By Jake Ellison | SeattlePi
There were 4,800 earthquakes in the Northwest in 2012 and a record “episodic tremor and slip” event – a string of deep mini-quakes running from Vancouver Island to below Centralia – over the summer, but does any of that mean we’re likely to see the “big one” in 2013?
While the devastating megathrust quakes that happen every 300 to 500 years in our neck of the woods (those caused by the Juan De Fuca plate’s grinding collision and subduction with the North American plate) are still impossible to predict, some clues may be emerging.
An immature science
Taken together, last year’s quakes were “mild” since so few of them were big enough to be felt, said John Vidale, director of the Pacific Northwest Seismic Network. The biggest and most interesting quake of the year struck under Victoria, B.C., last week. It was a magnitude 4 temblor and resembled in depth and fault the magnitude 6.8 Nisqually quake that damaged Seattle and shook the region in 2001, he said. It was felt and reported to the network’s webpage by about 800 people.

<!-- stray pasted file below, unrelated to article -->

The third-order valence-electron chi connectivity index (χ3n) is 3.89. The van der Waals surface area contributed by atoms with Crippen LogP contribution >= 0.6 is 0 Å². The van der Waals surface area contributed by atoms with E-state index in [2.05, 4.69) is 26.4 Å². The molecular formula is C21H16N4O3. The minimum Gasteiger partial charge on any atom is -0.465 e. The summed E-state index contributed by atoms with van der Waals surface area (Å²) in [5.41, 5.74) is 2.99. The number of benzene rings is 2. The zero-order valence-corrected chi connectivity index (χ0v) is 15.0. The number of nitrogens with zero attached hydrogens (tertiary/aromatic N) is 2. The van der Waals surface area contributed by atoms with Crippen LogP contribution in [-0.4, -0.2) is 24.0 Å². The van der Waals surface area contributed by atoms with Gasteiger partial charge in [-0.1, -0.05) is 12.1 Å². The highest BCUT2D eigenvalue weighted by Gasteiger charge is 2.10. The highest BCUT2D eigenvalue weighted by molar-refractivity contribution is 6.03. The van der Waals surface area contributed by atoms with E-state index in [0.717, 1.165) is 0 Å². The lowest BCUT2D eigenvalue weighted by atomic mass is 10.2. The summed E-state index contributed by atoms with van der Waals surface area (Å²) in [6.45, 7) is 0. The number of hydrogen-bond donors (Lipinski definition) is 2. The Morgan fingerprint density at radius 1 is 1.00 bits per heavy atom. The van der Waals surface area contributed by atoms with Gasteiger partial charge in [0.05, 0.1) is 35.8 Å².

He added that a string of unusual quakes around the globe has the seismic community baffled. A big earthquake off the coast of Sumatra in the Indian Ocean six months ago was “very strange” because of its size and distance from the plate boundary.
It showed “we can get earthquakes we really hadn’t anticipated,” he said. In the past few years, China got hit with an earthquake on a fault that wasn’t mapped, New Zealand suffered a “very rare earthquake” …
“There’s a whole series of events in the last decade that give us the impression that we know less than ever,” Vidale said. “We keep thinking that these are the specific risks we need to look out for and then earthquakes happen that aren’t the ones we thought were most likely to happen.”
Also, a roughly annual seismic event in the Northwest discovered 12 years ago – the “episodic tremor and slip,”or ETS – went wild last summer.